The rape kit–or forensic evidence collection kit, to use its sanitized title–is something people in the West might take for granted. Not so in Sri Lanka where, until the advent of the sexual assault forensic examination (SAFE) program, there were no readily available rape kits. Instead, perpetrators of sexual violence acted with impunity.
To turn this tide, the Reintegration and Stabilization in the East and North program (RISEN)—a DAI-implemented program funded by the U.S. Agency for International Development’s Office of Transition Initiatives—launched the SAFE initiative. Of course, the introduction of rape kits will not in itself solve Sri Lanka’s pervasive problem of violence against women and girls. But when combined with SAFE’s other work, the humble $20 kit can be the building block for an integrated campaign against sexual violence. That is the mission of SAFE, and it is already beginning to show results.
Among its activities, SAFE is:
Developing and distributing forensic evidence collection kits.
Training medical and legal professionals in the use of kits and treatment of victims.
Designing curricula for universities to ensure the long-term sustainability of the effort.
Creating a national database on sexual assault cases.
Raising public awareness about sexual violence.
In Sri Lanka, the psychological wounds left over from the sexual violence inflicted during the country’s 30-year civil war remain raw even now, four years after peace was proclaimed. During the civil and sectarian conflict, rape and other abuse were used quite unequivocally as a weapon, primarily by military forces against civilian women and children.
The desensitizing effects of systematic sexual violence...
Political crisis or no, Egypt’s government cannot afford to keep ignoring the issues that sparked two popular revolts in as many years. Issue number one for most Egyptians, especially young Egyptians, is employment. To meet the need for jobs, policy makers must do more to improve Egypt’s business enabling environment (BEE), not only at the national level, but also in the local administration trenches.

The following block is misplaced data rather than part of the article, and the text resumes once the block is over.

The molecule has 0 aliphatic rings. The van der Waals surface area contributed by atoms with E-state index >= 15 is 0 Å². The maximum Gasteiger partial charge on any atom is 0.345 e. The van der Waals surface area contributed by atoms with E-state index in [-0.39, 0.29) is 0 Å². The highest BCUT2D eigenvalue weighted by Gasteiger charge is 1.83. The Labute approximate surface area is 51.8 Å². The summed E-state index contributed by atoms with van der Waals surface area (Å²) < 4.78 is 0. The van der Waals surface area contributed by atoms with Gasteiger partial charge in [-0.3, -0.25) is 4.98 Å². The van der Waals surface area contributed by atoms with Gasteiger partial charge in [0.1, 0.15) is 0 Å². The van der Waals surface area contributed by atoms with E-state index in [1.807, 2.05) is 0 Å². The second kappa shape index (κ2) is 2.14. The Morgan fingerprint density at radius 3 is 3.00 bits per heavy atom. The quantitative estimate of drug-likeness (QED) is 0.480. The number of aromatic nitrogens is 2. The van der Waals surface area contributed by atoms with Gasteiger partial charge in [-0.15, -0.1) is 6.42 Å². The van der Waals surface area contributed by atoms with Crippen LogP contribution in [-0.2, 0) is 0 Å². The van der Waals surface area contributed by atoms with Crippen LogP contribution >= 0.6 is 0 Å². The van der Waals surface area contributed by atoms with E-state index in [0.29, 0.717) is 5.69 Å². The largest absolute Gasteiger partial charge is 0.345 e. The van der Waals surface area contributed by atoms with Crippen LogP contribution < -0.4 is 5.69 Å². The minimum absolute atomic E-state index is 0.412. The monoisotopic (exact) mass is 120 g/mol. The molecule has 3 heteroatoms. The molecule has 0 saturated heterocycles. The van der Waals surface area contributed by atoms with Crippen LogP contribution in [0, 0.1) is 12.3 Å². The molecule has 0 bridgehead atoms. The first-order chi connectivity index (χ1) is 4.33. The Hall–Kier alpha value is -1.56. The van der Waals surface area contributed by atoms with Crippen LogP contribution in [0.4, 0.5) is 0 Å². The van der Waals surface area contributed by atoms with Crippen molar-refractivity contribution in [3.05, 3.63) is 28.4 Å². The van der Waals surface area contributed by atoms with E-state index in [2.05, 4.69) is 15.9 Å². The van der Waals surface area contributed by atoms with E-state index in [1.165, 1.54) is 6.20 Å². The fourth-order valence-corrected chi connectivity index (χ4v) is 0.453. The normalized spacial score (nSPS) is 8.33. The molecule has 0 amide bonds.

When the new constitution for the Democratic Republic of the Congo (DRC) was written, its main aim was to resolve the conflicts between warring factions that had brought the country to its knees. In the peace talks of 2002 and 2003, convened to assuage the demands of multiple interest and ethnic groups, it was agreed that the DRC would adopt something approaching a federal model. Each province would have its own government, elected assembly, revenue-raising powers, and a governor appointed by the provincial assembly. The existing 11 provinces were to be subdivided to make 26. These agreements were all incorporated in the final constitution of 2006.
Forests and climate change have never been more closely entwined in global climate policy discussions, and for good reason: the more forest, the less climate disruption. Reducing Emissions from Deforestation and Degradation + Conservation (REDD+) initiatives aim to reward communities in and around forests for not converting forests to other land uses, and millions of dollars have been invested to this end. Done well, REDD+ projects can reduce greenhouse gas (GHG) emissions from the clearing or burning of forests, promote development in communities around forests, strengthen land tenure, conserve carbon-storing forests, and safeguard biodiversity. Done poorly, these projects can increase emissions through meaningless offsets, boost deforestation in adjacent areas, and displace indigenous people.
Workforce development was a relatively late addition to the $25 million Preparedness, Planning and Economic Security (PPES) project implemented by DAI from 2006 to early 2013. Added to the project by the client, the U.S. Agency for International Development (USAID) in mid-2008, the activities eventually became known as the “Youth Support” sub-component and addressed one of the most common issues raised by many small and medium sized enterprises—a dearth of qualified talent in Serbia. When we asked these firms what were some of the key barriers to growth one of the most common answers was: “I can’t find people with the skills I need for my business.”
Long before any popular environmental movement existed, Mahatma Ghandhi said, “The earth, the air, the land, and the water are not an inheritance from our forefathers but on loan from our children.” Today, India faces many challenges, few of them more fundamental to long-term development than fresh water availability. The centrality of water to human health, agriculture, manufacturing, and ecosystems makes it imperative that India’s decision makers improve the stewardship of water resources.
Moldova used to be the garden of the Soviet Union. It shipped wine, cereals, fruit, and vegetables to the other Soviet Republics. The collapse of the Soviet Union also meant the near-collapse of its agricultural sector, in particular the high-value horticultural segment. The country is now engaged in an intensive effort to reclaim its position as a strong competitor in agricultural exports, both in the traditional markets to the east but also to the European Union. However, Moldovan entrepreneurs and policy makers face hurdles in their quest.